Again, this is an area where our practice of kata (in English sometimes called ‘patterns’ or ‘forms’) is particularly important. Kata are a dynamic series of connected Karate skills we’ll be learning in our lessons together. Kata are the oldest known form of martial arts training, and are fundamental to many of the benefits of Karate.
Working with the individual skills involved in kata helps your child build solid body mechanics as well as good posture. The formalized stances, blocks, strikes and kicks we learn together demand precise placement and movement of our entire body. As your child practices these skills they’re also building both their balance and co-ordination.
Learning and performing the entire dynamic sequence of a kata enhances your child’s kinesthetic sense. This is the sense of our body’s location and movement in space, relative to other people and other things. Our children are still in the process of developing this sense – which is why they sometimes struggle with balance and co-ordination as they move. Performing the dynamic skill sequences of kata gives your child the means of further developing their kinesthetic sense.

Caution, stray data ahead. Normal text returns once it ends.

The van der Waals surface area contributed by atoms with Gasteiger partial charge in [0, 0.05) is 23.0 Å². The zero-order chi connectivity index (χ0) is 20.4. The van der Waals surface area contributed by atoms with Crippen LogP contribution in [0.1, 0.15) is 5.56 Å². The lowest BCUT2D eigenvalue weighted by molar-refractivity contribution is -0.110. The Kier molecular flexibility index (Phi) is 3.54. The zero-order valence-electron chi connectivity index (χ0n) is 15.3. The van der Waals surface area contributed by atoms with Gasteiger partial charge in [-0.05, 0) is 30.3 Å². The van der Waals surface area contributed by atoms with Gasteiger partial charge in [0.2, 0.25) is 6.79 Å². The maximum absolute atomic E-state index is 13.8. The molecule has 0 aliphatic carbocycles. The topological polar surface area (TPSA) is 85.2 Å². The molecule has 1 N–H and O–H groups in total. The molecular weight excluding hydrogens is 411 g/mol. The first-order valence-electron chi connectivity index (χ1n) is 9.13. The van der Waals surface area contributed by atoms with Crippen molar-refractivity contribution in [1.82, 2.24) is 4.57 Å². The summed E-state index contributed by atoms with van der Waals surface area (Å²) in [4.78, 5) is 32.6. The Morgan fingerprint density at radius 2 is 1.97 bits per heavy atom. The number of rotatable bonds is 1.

5. Low Risk of Injury:
This may take you by surprise at first. However, the classical approach to the discipline of Karate is to avoid injury by careful preparation and equally careful practice. There are two reasons for this.
The first is to make sure your child is able to consistently participate in Karate lessons, so they can learn and develop their skills and understanding properly. That means staying healthy and uninjured. The thorough warm up and stretch at the beginning of every lesson helps protect your child from injury.
The second is to make sure that your child is physically able to protect themselves properly at need – meaning strong and uninjured. We’re very mindful of how we use our skills in our lessons together, so that we don’t inadvertently damage each other. The modern training equipment we use allows us to practice powerful strikes and kicks without inflicting harm on each other.
Up to this point, I’ve used the words injury and damage. The concussions and knee ligament tears so common in football are injuries – serious, perhaps permanent, physical damage.